Tuesday, September 30, 2008

Mark-to-Market: Modified

SEC and FASB statement of today:

The current environment has made questions surrounding the determination of fair value particularly challenging for preparers, auditors, and users of financial information. [Doh!] The SEC's Office of the Chief Accountant and the staff of the FASB have been engaged in extensive consultations with participants in the capital markets, including investors, preparers, and auditors, on the application of fair value measurements in the current market environment.

...When an active market for a security does not exist, the use of management estimates that incorporate current market participant expectations of future cash flows, and include appropriate risk premiums, is acceptable...

...The results of disorderly transactions are not determinative when measuring fair value. The concept of a fair value measurement assumes an orderly transaction between market participants. An orderly transaction is one that involves market participants that are willing to transact and allows for adequate exposure to the market. Distressed or forced liquidation sales are not orderly transactions, and thus the fact that a transaction is distressed or forced should be considered when weighing the available evidence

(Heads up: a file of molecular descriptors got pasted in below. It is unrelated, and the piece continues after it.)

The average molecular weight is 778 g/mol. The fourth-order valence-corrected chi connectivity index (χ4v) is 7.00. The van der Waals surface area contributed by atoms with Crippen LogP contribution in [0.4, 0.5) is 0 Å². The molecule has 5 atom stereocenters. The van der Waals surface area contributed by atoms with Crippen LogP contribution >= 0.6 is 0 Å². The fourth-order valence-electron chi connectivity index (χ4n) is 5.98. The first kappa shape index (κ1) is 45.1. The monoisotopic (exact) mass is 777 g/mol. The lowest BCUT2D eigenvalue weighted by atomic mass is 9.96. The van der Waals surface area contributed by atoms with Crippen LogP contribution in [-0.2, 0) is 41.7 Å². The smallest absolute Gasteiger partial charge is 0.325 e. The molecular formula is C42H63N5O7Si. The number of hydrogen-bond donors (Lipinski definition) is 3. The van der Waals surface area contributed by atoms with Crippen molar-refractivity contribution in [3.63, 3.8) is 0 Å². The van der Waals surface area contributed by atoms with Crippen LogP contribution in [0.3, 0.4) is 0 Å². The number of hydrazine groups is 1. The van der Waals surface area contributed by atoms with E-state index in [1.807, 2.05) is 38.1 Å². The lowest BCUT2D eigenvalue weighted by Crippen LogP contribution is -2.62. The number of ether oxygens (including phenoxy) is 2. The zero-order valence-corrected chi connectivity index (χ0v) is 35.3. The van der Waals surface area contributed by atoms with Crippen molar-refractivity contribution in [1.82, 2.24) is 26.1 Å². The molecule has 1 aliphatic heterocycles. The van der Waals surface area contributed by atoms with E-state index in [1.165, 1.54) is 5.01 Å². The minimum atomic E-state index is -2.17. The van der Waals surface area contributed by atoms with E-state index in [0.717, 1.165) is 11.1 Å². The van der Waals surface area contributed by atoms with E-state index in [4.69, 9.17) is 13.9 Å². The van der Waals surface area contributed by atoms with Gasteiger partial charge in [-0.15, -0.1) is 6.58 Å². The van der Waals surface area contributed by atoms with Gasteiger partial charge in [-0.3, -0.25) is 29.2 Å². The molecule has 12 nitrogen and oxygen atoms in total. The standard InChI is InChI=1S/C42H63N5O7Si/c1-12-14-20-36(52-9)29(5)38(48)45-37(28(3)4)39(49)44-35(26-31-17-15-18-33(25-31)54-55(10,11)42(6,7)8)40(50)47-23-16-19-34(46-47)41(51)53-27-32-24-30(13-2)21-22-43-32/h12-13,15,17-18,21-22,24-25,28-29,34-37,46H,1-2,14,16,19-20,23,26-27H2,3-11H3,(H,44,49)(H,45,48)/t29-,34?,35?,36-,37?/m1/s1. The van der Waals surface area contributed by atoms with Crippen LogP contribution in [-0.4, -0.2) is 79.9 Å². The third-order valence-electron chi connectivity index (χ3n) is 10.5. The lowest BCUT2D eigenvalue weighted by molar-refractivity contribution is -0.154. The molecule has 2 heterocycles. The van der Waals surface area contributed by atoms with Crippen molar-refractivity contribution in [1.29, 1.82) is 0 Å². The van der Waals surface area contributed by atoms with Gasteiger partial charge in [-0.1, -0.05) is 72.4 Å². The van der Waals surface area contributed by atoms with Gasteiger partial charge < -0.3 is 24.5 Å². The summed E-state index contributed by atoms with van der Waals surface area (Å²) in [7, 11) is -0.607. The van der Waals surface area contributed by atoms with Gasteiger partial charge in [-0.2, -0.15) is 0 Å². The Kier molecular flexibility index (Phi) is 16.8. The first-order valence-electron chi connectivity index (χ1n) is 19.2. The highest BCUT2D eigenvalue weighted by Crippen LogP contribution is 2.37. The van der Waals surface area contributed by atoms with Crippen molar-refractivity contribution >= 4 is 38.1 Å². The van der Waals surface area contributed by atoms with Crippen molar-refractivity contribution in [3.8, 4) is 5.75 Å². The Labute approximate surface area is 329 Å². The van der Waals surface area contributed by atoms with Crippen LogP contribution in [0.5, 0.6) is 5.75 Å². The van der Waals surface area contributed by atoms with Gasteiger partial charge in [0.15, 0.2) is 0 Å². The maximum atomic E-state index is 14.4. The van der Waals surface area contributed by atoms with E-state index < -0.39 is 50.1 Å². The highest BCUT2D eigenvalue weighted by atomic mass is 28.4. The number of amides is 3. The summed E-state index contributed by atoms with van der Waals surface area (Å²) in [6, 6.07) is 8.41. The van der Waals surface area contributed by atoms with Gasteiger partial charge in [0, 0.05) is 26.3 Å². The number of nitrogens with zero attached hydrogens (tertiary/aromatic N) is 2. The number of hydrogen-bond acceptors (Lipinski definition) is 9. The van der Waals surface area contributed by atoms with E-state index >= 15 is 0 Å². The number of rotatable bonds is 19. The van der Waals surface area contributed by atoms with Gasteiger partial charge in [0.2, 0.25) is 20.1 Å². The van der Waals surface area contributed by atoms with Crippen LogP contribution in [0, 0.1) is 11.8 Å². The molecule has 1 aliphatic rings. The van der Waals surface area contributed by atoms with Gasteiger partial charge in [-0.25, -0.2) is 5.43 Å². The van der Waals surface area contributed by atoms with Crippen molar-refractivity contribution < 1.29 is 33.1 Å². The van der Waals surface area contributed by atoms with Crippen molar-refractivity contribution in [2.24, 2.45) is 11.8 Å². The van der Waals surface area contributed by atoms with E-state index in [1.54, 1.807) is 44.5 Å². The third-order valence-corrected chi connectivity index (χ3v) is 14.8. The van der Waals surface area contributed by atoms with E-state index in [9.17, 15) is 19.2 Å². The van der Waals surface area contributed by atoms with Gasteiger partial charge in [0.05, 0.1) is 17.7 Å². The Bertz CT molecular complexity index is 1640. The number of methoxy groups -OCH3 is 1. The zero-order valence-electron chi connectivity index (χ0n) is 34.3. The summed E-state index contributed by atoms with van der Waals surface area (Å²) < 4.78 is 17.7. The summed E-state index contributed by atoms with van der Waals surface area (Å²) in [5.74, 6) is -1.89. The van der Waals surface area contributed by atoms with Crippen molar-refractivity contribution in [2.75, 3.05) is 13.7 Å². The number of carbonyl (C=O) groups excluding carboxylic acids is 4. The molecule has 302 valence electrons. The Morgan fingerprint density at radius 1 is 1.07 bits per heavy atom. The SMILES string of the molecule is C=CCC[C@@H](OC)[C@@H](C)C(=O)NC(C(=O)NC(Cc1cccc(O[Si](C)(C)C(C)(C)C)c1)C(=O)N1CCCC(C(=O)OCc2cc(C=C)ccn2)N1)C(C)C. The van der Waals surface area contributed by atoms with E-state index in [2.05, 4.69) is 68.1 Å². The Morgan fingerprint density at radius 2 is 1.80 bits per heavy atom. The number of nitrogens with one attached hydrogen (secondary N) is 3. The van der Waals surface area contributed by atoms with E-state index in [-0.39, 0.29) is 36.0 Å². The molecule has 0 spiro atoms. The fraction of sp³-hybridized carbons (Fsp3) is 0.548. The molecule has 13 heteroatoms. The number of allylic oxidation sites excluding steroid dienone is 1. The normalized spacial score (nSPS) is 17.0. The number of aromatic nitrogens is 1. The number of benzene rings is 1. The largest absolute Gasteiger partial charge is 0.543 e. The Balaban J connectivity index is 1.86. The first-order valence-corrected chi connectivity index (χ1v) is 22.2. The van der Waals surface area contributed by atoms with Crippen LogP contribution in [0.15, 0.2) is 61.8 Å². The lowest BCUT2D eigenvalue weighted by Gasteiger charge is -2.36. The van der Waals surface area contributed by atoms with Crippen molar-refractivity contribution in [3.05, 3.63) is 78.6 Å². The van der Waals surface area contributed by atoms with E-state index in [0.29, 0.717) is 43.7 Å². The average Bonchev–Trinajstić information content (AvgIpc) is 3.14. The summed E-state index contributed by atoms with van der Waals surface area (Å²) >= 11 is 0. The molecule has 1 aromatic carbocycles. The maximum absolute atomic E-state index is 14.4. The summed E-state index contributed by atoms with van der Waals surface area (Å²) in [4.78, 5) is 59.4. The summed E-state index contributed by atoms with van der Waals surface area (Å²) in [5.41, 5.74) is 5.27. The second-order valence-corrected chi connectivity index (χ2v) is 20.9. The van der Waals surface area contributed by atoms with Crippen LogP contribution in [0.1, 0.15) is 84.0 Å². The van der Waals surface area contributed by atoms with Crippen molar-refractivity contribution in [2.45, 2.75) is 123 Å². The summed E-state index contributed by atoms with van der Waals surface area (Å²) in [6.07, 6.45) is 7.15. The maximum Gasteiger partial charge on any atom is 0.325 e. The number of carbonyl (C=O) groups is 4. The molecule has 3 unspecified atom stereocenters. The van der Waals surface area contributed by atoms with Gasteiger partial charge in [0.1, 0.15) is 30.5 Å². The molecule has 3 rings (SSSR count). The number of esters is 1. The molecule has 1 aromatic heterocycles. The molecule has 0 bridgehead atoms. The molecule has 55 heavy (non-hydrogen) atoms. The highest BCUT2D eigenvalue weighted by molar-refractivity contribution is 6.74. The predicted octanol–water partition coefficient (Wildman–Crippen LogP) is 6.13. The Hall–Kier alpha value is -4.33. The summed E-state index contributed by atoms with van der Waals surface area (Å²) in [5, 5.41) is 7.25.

...Transactions in inactive markets may be inputs when measuring fair value, but would likely not be determinative. If they are orderly, transactions should be considered in management's estimate of fair value. However, if prices in an inactive market do not reflect current prices for the same or similar assets, adjustments may be necessary to arrive at fair value.

...In general, the greater the decline in value, the greater the period of time until anticipated recovery, and the longer the period of time that a decline has existed, the greater the level of evidence necessary to reach a conclusion that an other-than-temporary decline has not occurred.

Determining whether impairment is other-than-temporary is a matter that often requires the exercise of reasonable judgment based upon the specific facts and circumstances of each investment. This includes an assessment of the nature of the underlying investment (for example, whether the security is debt, equity or a hybrid) which may have an impact on a holder's ability to assess the probability of recovery.

Looser, but not unreasonable.

Will there be fraud? Yup. But understand that you could get the same answer if you ask "Will there be rain?"

HT: RedState

1 comment:

Anonymous said...

About time. This will free up liquidity in a hurry. Or it should, anyway.